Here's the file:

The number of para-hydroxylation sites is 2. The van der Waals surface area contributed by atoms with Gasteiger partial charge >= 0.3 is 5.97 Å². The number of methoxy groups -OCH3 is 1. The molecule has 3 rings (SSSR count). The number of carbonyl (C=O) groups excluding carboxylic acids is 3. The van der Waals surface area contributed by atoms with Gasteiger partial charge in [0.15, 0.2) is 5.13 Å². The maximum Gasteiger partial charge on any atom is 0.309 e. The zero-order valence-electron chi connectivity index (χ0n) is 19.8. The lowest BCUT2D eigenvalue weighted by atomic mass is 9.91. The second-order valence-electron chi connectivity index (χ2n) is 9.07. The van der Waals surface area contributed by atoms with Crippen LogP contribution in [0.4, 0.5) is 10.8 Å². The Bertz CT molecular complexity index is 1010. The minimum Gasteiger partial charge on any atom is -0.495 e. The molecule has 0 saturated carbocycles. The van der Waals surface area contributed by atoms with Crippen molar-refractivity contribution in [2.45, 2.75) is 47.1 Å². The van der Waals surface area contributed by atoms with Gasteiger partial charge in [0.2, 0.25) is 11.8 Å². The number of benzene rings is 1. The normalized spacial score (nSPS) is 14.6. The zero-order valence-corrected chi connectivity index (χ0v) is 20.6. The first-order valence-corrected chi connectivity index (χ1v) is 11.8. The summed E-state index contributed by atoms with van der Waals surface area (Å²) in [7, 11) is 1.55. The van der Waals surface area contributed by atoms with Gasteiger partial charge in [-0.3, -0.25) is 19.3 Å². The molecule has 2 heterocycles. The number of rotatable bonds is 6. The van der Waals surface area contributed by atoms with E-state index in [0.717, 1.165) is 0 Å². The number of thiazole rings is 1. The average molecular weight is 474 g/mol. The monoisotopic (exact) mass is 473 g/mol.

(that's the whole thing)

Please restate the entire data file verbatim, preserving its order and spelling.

The number of para-hydroxylation sites is 2. The van der Waals surface area contributed by atoms with Gasteiger partial charge >= 0.3 is 5.97 Å². The number of methoxy groups -OCH3 is 1. The molecule has 3 rings (SSSR count). The number of carbonyl (C=O) groups excluding carboxylic acids is 3. The van der Waals surface area contributed by atoms with Gasteiger partial charge in [0.15, 0.2) is 5.13 Å². The maximum Gasteiger partial charge on any atom is 0.309 e. The zero-order valence-electron chi connectivity index (χ0n) is 19.8. The lowest BCUT2D eigenvalue weighted by atomic mass is 9.91. The second-order valence-electron chi connectivity index (χ2n) is 9.07. The van der Waals surface area contributed by atoms with Crippen LogP contribution in [0.4, 0.5) is 10.8 Å². The Bertz CT molecular complexity index is 1010. The minimum Gasteiger partial charge on any atom is -0.495 e. The molecule has 0 saturated carbocycles. The van der Waals surface area contributed by atoms with Crippen molar-refractivity contribution in [2.45, 2.75) is 47.1 Å². The van der Waals surface area contributed by atoms with Gasteiger partial charge in [0.2, 0.25) is 11.8 Å². The number of benzene rings is 1. The normalized spacial score (nSPS) is 14.6. The zero-order valence-corrected chi connectivity index (χ0v) is 20.6. The first-order valence-corrected chi connectivity index (χ1v) is 11.8. The summed E-state index contributed by atoms with van der Waals surface area (Å²) in [7, 11) is 1.55. The van der Waals surface area contributed by atoms with Gasteiger partial charge in [-0.3, -0.25) is 19.3 Å². The molecule has 2 heterocycles. The number of rotatable bonds is 6. The van der Waals surface area contributed by atoms with E-state index in [0.717, 1.165) is 0 Å². The number of thiazole rings is 1. The average molecular weight is 474 g/mol. The monoisotopic (exact) mass is 473 g/mol.